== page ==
Thursday, 30 January 2014

Rain, Rain Won't Go Away

A couple of weeks ago I thought the UK was starting to turn a corner in recognizing the possibility that our weather is being affected by climate change. The connection between climate change and extreme weather reporting had declined in the 3 years from 2009 from 25% to about 11% in 2012, despite the extensive floods we had that year.

2013 had Century-level floods in Eastern Europe, India, China, Russia, Canada and Oregon but we were largely spared. However, in October however we had the worst storm since 1987; followed by the worst storm surge in 60 years; followed by persistent flooding in Scotland and Southern England over December along with a second storm surge that destroyed Aberyswyth's sea front and caused extensive damage elsewhere.

Since then parts of the country have had continual flooding to the extent that by early January David Cameron was admitting this could be due to climate change; which was backed up by the MET office which called for attribution studies to prove it.

But then at the end of January it was suddenly all put down to not dredging rivers. If that's true, then failing to dredge the River Severn has lead to Jet Stream blocking patterns and our wettest January on record.

So, I decided to take a look at MET office rainfall anomaly images for both 2012 and the end of 2013. I'm picking selected months. Let's see them:
April 2012 vs 1961-1990 April 2012 vs 1981-2010
June 2012 vs 1961-1990 June 2012 vs 1981-2010
July 2012 vs 1961-1990 July 2012 vs 1981-2010
August 2012 vs 1961-1990 August 2012 vs 1981-2010
October 2012 vs 1961-1990 October 2012 vs 1981-2010
November 2012 vs 1961-1990 November 2012 vs 1981-2010
December 2012 vs 1961-1990 December 2012 vs 1981-2010
The above images are for 2012 and tell us some interesting things. Firstly, the three months April, June and July were exceptionally wet. You can see how blue the country is. Secondly, the comparison with 1961-1990 is almost always bluer than 1981-2010. This gives us an indication that the UK was wetter over these months in 1981-2010 compared with 1961-1990. That's because the corresponding months in 2012 are less wet when compared against the more recent range. Now let's look at the flooding in 2013:
October 2013 vs 1961-1990 October 2013 vs 1981-2010
November 2013 vs 1961-1990 November 2013 vs 1981-2010
December 2013 vs 1961-1990 December 2013 vs 1981-2010
Again, we see the same sorts of patterns. We can see how extremely wet October 2013 has been (compared with October 2012). We can also see how the rainfall pattern has been so much more damaging in December 2013 compared with 2012 even though December 2012 looks generally bluer. Finally, also note that November has been getting wetter according to the graph, since November 2013 is relatively dryer compared against the 1981-2010 range vs the 1961-1990, i.e. 1981-2010 was a wetter period.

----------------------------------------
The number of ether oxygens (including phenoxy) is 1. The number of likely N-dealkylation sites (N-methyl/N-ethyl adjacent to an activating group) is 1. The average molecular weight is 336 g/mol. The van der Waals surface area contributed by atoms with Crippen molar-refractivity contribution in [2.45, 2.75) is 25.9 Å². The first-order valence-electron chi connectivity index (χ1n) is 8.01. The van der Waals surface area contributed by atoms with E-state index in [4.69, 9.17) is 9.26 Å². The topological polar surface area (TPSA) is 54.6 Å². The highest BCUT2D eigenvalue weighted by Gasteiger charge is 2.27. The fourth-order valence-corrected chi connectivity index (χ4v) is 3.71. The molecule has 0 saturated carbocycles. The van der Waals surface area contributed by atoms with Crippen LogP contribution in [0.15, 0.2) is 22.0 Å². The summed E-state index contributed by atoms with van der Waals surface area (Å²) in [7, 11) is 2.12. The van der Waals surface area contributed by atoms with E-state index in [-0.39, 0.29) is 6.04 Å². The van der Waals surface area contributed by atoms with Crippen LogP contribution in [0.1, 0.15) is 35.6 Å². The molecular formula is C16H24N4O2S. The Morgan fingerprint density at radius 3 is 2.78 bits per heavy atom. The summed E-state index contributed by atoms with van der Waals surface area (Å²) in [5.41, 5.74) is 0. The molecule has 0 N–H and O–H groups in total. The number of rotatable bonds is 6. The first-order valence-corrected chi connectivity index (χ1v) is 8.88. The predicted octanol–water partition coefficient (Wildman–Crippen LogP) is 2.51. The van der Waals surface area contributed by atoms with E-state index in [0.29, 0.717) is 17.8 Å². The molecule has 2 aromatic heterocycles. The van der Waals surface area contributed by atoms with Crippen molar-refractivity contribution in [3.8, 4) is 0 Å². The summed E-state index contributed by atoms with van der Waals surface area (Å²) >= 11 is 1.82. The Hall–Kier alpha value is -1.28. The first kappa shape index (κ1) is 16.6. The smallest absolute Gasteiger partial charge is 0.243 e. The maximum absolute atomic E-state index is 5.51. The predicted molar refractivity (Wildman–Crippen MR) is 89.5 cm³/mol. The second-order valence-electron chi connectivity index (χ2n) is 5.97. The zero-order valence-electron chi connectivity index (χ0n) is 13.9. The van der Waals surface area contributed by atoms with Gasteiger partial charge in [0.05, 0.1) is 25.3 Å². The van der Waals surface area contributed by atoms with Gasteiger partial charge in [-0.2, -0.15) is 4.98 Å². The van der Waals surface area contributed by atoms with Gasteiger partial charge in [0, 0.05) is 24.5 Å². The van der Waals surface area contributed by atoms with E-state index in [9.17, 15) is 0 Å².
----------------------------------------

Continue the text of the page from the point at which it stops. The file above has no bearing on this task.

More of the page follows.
These images could tell us a couple of important aspects about climate change in the UK:
  • It's generally getting wetter for certain months in the year since the range 1981-2010 is wetter than 1961-1990.
  • We've been seeing some pretty bad weather: all those blue regions tell us it really has been getting worse.
  • Flooding can't just be due to a lack of dredging in the river Severn, because we're looking at pictures of rainfall, not flooding and these images easily explain why it's been so bad.


At the time of publication it wasn't possible to report the images for January 2014 as they hadn't been published by the MET. It is possible now. You can see the same trends are in effect: the anomaly for January 2014 is astonishing in both cases, but less so compared with the average rainfall over 1981 to 2010 (which implies that that period was a bit wetter than 1961 to 1990). In early March it should be possible to add the graphs for February rainfall (which won't be as extreme).

January 2014 vs 1961-1990 January 2014 vs 1981-2010

 Edit 2

And a day later the March 2014 data became available. Again, the same trends are evident. Firstly, Rainfall for the month is extreme - in fact more extreme than January and more extreme than I anticipated just yesterday as it covers Northern Ireland and Great Britain with the exception of the east coast and the North West of England. Secondly, rainfall is less extreme relative to the 1981 to 2010 period which means that that period is wetter. Truly astounding.

February 2014 vs 1961-1990 February 2014 vs 1981-2010